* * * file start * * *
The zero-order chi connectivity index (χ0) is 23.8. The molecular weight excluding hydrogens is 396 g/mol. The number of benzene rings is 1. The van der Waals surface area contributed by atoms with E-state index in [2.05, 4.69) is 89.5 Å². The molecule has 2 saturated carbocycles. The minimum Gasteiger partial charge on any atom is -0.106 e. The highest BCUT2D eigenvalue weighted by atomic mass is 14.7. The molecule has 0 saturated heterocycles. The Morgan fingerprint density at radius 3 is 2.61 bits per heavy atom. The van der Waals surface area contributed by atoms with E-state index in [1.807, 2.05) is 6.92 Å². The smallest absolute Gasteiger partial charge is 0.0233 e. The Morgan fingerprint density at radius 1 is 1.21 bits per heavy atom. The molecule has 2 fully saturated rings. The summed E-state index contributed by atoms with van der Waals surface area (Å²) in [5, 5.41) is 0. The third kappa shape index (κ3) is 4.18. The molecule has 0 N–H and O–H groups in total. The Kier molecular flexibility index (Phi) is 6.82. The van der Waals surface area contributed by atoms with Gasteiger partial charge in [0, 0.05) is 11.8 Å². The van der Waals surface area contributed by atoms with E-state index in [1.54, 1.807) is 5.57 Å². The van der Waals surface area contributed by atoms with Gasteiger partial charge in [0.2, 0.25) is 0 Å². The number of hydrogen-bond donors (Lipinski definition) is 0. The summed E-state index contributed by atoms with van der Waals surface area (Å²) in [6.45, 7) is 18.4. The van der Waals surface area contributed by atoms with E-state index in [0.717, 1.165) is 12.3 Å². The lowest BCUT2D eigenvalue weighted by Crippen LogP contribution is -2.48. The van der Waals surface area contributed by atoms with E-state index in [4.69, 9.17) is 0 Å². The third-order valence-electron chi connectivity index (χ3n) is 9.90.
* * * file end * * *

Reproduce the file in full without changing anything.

The zero-order chi connectivity index (χ0) is 23.8. The molecular weight excluding hydrogens is 396 g/mol. The number of benzene rings is 1. The van der Waals surface area contributed by atoms with E-state index in [2.05, 4.69) is 89.5 Å². The molecule has 2 saturated carbocycles. The minimum Gasteiger partial charge on any atom is -0.106 e. The highest BCUT2D eigenvalue weighted by atomic mass is 14.7. The molecule has 0 saturated heterocycles. The Morgan fingerprint density at radius 3 is 2.61 bits per heavy atom. The van der Waals surface area contributed by atoms with E-state index in [1.807, 2.05) is 6.92 Å². The smallest absolute Gasteiger partial charge is 0.0233 e. The Morgan fingerprint density at radius 1 is 1.21 bits per heavy atom. The molecule has 2 fully saturated rings. The summed E-state index contributed by atoms with van der Waals surface area (Å²) in [5, 5.41) is 0. The third kappa shape index (κ3) is 4.18. The molecule has 0 N–H and O–H groups in total. The Kier molecular flexibility index (Phi) is 6.82. The van der Waals surface area contributed by atoms with Gasteiger partial charge in [0, 0.05) is 11.8 Å². The van der Waals surface area contributed by atoms with E-state index in [1.54, 1.807) is 5.57 Å². The van der Waals surface area contributed by atoms with Gasteiger partial charge in [0.2, 0.25) is 0 Å². The number of hydrogen-bond donors (Lipinski definition) is 0. The summed E-state index contributed by atoms with van der Waals surface area (Å²) in [6.45, 7) is 18.4. The van der Waals surface area contributed by atoms with E-state index in [0.717, 1.165) is 12.3 Å². The lowest BCUT2D eigenvalue weighted by Crippen LogP contribution is -2.48. The van der Waals surface area contributed by atoms with E-state index in [4.69, 9.17) is 0 Å². The third-order valence-electron chi connectivity index (χ3n) is 9.90.